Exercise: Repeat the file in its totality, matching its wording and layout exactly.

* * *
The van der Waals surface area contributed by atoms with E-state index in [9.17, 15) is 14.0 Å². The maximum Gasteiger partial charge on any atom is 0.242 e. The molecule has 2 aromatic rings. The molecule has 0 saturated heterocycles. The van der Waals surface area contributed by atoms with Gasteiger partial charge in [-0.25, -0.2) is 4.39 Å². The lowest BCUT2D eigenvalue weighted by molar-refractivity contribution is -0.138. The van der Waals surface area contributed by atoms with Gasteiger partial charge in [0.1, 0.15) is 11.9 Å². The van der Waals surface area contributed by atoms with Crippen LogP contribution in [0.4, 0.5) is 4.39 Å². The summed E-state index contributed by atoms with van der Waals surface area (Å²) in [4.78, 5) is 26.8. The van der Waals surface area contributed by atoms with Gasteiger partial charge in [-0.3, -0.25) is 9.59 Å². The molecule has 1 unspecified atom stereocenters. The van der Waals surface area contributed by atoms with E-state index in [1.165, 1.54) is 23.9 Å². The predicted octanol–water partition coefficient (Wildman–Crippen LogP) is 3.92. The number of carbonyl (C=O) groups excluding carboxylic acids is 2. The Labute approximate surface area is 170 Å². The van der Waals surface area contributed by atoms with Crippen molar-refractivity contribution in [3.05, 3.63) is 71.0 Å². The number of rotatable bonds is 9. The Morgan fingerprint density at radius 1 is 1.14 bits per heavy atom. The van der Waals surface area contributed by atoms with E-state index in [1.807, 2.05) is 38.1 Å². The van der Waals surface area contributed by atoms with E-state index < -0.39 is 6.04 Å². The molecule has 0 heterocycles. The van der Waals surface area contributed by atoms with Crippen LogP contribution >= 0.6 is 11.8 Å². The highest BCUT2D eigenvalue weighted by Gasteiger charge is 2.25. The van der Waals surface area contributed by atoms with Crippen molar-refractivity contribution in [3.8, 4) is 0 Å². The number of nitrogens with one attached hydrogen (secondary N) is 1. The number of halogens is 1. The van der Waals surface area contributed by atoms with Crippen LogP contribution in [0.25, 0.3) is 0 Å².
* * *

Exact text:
The van der Waals surface area contributed by atoms with E-state index in [9.17, 15) is 14.0 Å². The maximum Gasteiger partial charge on any atom is 0.242 e. The molecule has 2 aromatic rings. The molecule has 0 saturated heterocycles. The van der Waals surface area contributed by atoms with Gasteiger partial charge in [-0.25, -0.2) is 4.39 Å². The lowest BCUT2D eigenvalue weighted by molar-refractivity contribution is -0.138. The van der Waals surface area contributed by atoms with Gasteiger partial charge in [0.1, 0.15) is 11.9 Å². The van der Waals surface area contributed by atoms with Crippen LogP contribution in [0.4, 0.5) is 4.39 Å². The summed E-state index contributed by atoms with van der Waals surface area (Å²) in [4.78, 5) is 26.8. The van der Waals surface area contributed by atoms with Gasteiger partial charge in [-0.3, -0.25) is 9.59 Å². The molecule has 1 unspecified atom stereocenters. The van der Waals surface area contributed by atoms with E-state index in [1.165, 1.54) is 23.9 Å². The predicted octanol–water partition coefficient (Wildman–Crippen LogP) is 3.92. The number of carbonyl (C=O) groups excluding carboxylic acids is 2. The Labute approximate surface area is 170 Å². The van der Waals surface area contributed by atoms with Crippen molar-refractivity contribution in [3.05, 3.63) is 71.0 Å². The number of rotatable bonds is 9. The Morgan fingerprint density at radius 1 is 1.14 bits per heavy atom. The van der Waals surface area contributed by atoms with E-state index in [1.807, 2.05) is 38.1 Å². The van der Waals surface area contributed by atoms with E-state index < -0.39 is 6.04 Å². The molecule has 0 heterocycles. The van der Waals surface area contributed by atoms with Crippen LogP contribution >= 0.6 is 11.8 Å². The highest BCUT2D eigenvalue weighted by Gasteiger charge is 2.25. The van der Waals surface area contributed by atoms with Crippen molar-refractivity contribution in [3.8, 4) is 0 Å². The number of nitrogens with one attached hydrogen (secondary N) is 1. The number of halogens is 1. The van der Waals surface area contributed by atoms with Crippen LogP contribution in [0.25, 0.3) is 0 Å².